See "GM: Things Are About To Get Nasty"

Alcoa (AA) is the industrial sector's canary in a cage, reporting earnings first every quarter. Based on its third-quarter numbers, manufacturers may need oxygen. The aluminum giant said on Oct. 10 that net income jumped 86% from a year earlier, to $537 million, on a 19% bump in sales. Sounds dandy, but analysts had been expecting profits of $673 million. Alcoa blamed the miss on declining aluminum prices and weakness in the automotive and home-building sectors. Its share price sank 5% on Oct. 11, closing at its lowest level this year.

The price of oil may be down, but Europe's inflation hawks aren't relaxing. The European Central Bank on Oct. 5 pushed up its benchmark rate for the fifth time in less than a year, to 3.25%, and warned that another quarter-point hike is likely in December. It's a signal that the ECB still spies oomph in the European economy, expected to grow 2.6% this year. Some outside economists even figure Europe will outperform the U.S. in 2007 as corporate restructuring feeds a productivity surge.

Global trade produces winners and losers, and union workers at Goodyear Tire & Rubber (GT) know which group they're in. Three years after granting cuts in pay, benefits, and jobs, more than 12,000 members of the United Steelworkers went on strike on Oct. 5 after the company insisted it needs to trim paychecks even more and close two more U.S. plants. Back in 2003, Goodyear, the biggest U.S. tiremaker and No. 3 globally, was on the verge of bankruptcy. But today the Akron company is profitable, and CEO Robert Keegan received $5.6 million in bonuses in 2004-05 for turning things around. So far, Goodyear has been using imported tires to offset the strike. And there's a glut due in part to slower Big Three car production.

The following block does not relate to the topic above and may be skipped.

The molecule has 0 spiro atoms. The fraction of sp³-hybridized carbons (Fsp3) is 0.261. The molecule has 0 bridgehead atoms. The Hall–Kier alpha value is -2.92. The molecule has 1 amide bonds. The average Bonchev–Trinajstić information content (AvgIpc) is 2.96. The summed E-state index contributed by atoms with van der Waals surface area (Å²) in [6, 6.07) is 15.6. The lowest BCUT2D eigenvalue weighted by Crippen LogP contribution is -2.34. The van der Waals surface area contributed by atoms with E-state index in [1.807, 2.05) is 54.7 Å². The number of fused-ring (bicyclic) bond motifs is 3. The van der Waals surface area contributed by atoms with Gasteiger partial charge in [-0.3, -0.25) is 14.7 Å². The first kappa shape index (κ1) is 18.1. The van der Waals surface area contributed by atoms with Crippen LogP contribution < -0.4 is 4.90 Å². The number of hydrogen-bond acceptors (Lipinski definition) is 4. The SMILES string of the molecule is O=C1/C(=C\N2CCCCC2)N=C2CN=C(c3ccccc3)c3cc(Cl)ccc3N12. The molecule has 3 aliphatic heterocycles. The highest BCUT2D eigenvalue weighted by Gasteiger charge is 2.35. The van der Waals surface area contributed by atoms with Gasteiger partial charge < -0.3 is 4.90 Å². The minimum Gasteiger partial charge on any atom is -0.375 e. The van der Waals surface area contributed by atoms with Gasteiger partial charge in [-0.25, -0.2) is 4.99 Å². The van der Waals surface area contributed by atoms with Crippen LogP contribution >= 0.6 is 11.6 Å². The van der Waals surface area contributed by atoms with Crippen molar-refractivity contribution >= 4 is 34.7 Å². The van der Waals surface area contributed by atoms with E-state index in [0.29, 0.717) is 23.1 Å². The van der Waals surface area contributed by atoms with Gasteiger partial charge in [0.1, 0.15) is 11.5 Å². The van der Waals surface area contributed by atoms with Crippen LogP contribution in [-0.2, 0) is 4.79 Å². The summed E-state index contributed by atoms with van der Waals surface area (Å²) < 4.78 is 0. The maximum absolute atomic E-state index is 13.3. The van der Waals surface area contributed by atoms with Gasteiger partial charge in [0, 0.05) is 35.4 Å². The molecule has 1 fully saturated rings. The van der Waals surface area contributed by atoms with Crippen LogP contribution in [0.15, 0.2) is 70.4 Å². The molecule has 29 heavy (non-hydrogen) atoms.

PC networking pioneer Ray Noorda died at age 82 on Oct. 9. In 1982, Noorda co-founded Novell (NOVL), which once ruled the networking software market but lost out to its nemesis, Microsoft (MSFT). In the 1990s, Noorda became obsessed with beating Microsoft and took the software behemoth on unsuccessfully in one market after another. Hampered by memory loss that was the first sign of Alzheimer's disease, he retired from Novell in 1995 and formed a venture capital firm called Canopy Group.

A Nobel Prize for a proof of futility: Not inspiring, maybe, but highly relevant for economic policy. Edmund Phelps of Columbia University, who won the prize on Oct. 9, showed that the government, much as it might wish, cannot permanently boost growth by accepting slightly higher inflation. Why? When workers catch on that inflation is eroding their pay, they ask for more money. Higher wages cause prices to rise faster, setting off a spiral that doesn't end until the economy slows and unemployment rises back to its natural level. Phelps's once-surprising proof is now gospel at the Fed. The only weak spot is that the "natural" rate of unemployment is unstable and unpredictable -- unlike, say, the freezing point of water. Inflation has been restrained for the past decade even though joblessness has averaged just 5%, way below where most economists once pegged the natural rate.

See "Why Edmund Phelps' Economic Theory Matters"